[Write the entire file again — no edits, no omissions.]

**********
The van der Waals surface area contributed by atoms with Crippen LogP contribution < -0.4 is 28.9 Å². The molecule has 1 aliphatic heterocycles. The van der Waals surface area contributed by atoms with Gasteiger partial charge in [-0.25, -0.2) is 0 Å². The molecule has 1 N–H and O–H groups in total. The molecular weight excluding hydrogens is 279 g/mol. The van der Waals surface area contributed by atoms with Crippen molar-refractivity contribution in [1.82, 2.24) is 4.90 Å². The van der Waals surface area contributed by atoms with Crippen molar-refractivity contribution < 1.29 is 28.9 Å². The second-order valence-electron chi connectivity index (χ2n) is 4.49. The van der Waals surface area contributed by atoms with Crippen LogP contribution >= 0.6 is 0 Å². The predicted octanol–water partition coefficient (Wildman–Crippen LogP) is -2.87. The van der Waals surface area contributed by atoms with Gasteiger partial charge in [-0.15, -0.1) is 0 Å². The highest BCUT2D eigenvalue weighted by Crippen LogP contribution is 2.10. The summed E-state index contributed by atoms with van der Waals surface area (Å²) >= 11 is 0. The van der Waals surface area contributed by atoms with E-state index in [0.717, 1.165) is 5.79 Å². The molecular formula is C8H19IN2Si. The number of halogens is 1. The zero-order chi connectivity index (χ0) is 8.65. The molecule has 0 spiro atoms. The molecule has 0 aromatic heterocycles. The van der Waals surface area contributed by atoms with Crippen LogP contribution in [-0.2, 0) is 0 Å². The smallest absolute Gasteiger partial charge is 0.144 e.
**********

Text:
The van der Waals surface area contributed by atoms with Crippen LogP contribution < -0.4 is 28.9 Å². The molecule has 1 aliphatic heterocycles. The van der Waals surface area contributed by atoms with Gasteiger partial charge in [-0.25, -0.2) is 0 Å². The molecule has 1 N–H and O–H groups in total. The molecular weight excluding hydrogens is 279 g/mol. The van der Waals surface area contributed by atoms with Crippen molar-refractivity contribution in [1.82, 2.24) is 4.90 Å². The van der Waals surface area contributed by atoms with Crippen molar-refractivity contribution < 1.29 is 28.9 Å². The second-order valence-electron chi connectivity index (χ2n) is 4.49. The van der Waals surface area contributed by atoms with Crippen LogP contribution >= 0.6 is 0 Å². The predicted octanol–water partition coefficient (Wildman–Crippen LogP) is -2.87. The van der Waals surface area contributed by atoms with Gasteiger partial charge in [-0.15, -0.1) is 0 Å². The highest BCUT2D eigenvalue weighted by Crippen LogP contribution is 2.10. The summed E-state index contributed by atoms with van der Waals surface area (Å²) >= 11 is 0. The van der Waals surface area contributed by atoms with E-state index in [0.717, 1.165) is 5.79 Å². The molecular formula is C8H19IN2Si. The number of halogens is 1. The zero-order chi connectivity index (χ0) is 8.65. The molecule has 0 spiro atoms. The molecule has 0 aromatic heterocycles. The van der Waals surface area contributed by atoms with Crippen LogP contribution in [-0.2, 0) is 0 Å². The smallest absolute Gasteiger partial charge is 0.144 e.